Roku (NASDAQ:ROKU) is known for its lineup of affordable set-top boxes that support the most popular over-the-top (OTT) streaming services as well as its own OTT platform. The company has made impressive progress transitioning away from its hardware business as it grows its platform segment. The majority of new active accounts these days comes from licensed sources  -- TVs made by third-party manufacturers that integrate Roku OS -- while platform revenue just surpassed player revenue for the first time last quarter.

Given this progress, it's a bit peculiar that Roku just announced that it's jumping into the speaker market.

Roku TV Wireless Speakers

Image source: Roku.

Say hello to Roku TV Wireless Speakers

Roku today announced its new Roku TV Wireless Speakers, which are designed to work exclusively with Roku TVs. Since Roku develops the software for Roku TVs, it can better integrate a premium audio experience, the company says. That makes setup easy, and should ensure that the audio and video are synced up well.

There's a potentially large addressable market for the speakers, as Roku notes that a quarter of all TVs sold in the U.S. in the first quarter were Roku TVs. The speakers also support Bluetooth, which allows users to stream music from their mobile devices. Along with a standard Roku Remote, a new Roku Touch is also included, which is a small puck-sized remote that is supposed to sit on a tabletop and can recognize voice commands.

Roku TV Wireless Speakers are expected to ship in late October, and will be priced at $200 at that time. Leading up to launch, Roku will be offering promotional pricing of $150 starting today through July 23, 2018, and then $180 from July 24, 2018, through Oct. 15, 2018.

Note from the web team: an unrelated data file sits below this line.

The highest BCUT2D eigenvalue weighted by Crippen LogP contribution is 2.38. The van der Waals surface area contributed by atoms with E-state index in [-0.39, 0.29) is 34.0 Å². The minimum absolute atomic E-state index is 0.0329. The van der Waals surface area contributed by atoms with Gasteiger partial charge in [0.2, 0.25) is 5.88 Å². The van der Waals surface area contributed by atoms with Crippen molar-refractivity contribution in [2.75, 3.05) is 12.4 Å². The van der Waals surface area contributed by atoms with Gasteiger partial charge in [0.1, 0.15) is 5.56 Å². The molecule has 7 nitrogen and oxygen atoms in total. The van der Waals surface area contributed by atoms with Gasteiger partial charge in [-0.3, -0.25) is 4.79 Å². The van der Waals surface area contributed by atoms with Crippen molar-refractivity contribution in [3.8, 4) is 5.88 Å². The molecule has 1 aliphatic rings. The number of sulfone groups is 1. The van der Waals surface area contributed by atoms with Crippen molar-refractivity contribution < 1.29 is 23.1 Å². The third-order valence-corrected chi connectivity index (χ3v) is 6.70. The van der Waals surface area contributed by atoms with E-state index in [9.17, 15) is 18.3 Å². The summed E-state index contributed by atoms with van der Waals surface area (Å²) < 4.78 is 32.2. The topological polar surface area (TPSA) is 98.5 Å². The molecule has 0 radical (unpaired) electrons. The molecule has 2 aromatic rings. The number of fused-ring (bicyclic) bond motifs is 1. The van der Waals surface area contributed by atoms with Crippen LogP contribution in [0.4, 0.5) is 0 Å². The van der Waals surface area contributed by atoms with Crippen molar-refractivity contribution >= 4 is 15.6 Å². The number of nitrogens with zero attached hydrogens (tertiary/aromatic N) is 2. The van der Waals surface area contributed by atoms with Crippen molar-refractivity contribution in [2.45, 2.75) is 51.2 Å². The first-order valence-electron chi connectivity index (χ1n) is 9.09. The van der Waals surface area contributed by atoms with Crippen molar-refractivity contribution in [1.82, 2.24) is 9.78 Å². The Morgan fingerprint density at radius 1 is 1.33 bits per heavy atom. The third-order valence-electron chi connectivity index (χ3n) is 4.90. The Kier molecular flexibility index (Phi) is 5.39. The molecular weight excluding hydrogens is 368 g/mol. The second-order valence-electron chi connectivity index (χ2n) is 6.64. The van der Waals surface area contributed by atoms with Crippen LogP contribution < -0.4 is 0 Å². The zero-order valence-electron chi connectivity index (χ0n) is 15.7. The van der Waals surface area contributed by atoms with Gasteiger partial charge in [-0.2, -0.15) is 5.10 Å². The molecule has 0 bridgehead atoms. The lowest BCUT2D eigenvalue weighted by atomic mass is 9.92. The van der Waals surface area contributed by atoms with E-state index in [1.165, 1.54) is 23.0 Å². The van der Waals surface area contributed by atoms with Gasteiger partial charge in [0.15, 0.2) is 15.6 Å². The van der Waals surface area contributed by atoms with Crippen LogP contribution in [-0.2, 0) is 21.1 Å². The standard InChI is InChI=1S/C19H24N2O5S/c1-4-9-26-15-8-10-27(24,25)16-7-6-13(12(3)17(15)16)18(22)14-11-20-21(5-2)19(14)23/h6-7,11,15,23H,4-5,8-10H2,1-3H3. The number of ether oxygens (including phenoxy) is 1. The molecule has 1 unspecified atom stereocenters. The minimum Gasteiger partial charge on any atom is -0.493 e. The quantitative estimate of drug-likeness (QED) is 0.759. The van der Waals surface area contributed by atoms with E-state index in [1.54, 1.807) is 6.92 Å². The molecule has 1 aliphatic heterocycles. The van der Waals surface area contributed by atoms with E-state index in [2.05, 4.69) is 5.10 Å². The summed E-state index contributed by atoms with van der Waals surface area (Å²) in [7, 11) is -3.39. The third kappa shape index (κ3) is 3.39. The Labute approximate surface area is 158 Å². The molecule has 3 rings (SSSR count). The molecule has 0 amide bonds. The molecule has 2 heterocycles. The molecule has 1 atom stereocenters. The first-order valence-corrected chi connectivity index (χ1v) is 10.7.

In speakers, Roku will have a lot of catching up to do

In releasing the Roku TV Wireless Speakers, Roku is looking to compete with the likes of Sonos, one of the dominant players in the premium home audio market. Sonos, which is preparing to go public, offers a comprehensive product portfolio of TV speakers and wireless speakers, and has earned a reputation for superior sound quality.

Meanwhile, the broader context is that smart speakers are gobbling up the market, being one of the fastest-growing consumer electronics product categories in terms of adoption. Roku TV Wireless Speakers are decidedly not smart speakers: They don't integrate directly with any music-streaming services, and there is no embedded virtual assistant yet. The company is working on its Roku Entertainment Assistant, but for now it's mostly just voice commands.

The news isn't that surprising, considering the fact that Roku unveiled a wireless audio platform called Roku Connect at CES earlier this year. The company suggested that the platform was meant for third-party manufacturers, instead of making first-party speakers. The new speakers are the first product to utilize Roku Connect, but Roku still plans on licensing Roku Connect to third-party manufacturers.

If the goal is mostly to jump-start the Roku Connect ecosystem, that's one thing, but if Roku plans to stay in the speaker market for the long haul, that could be a misguided strategy.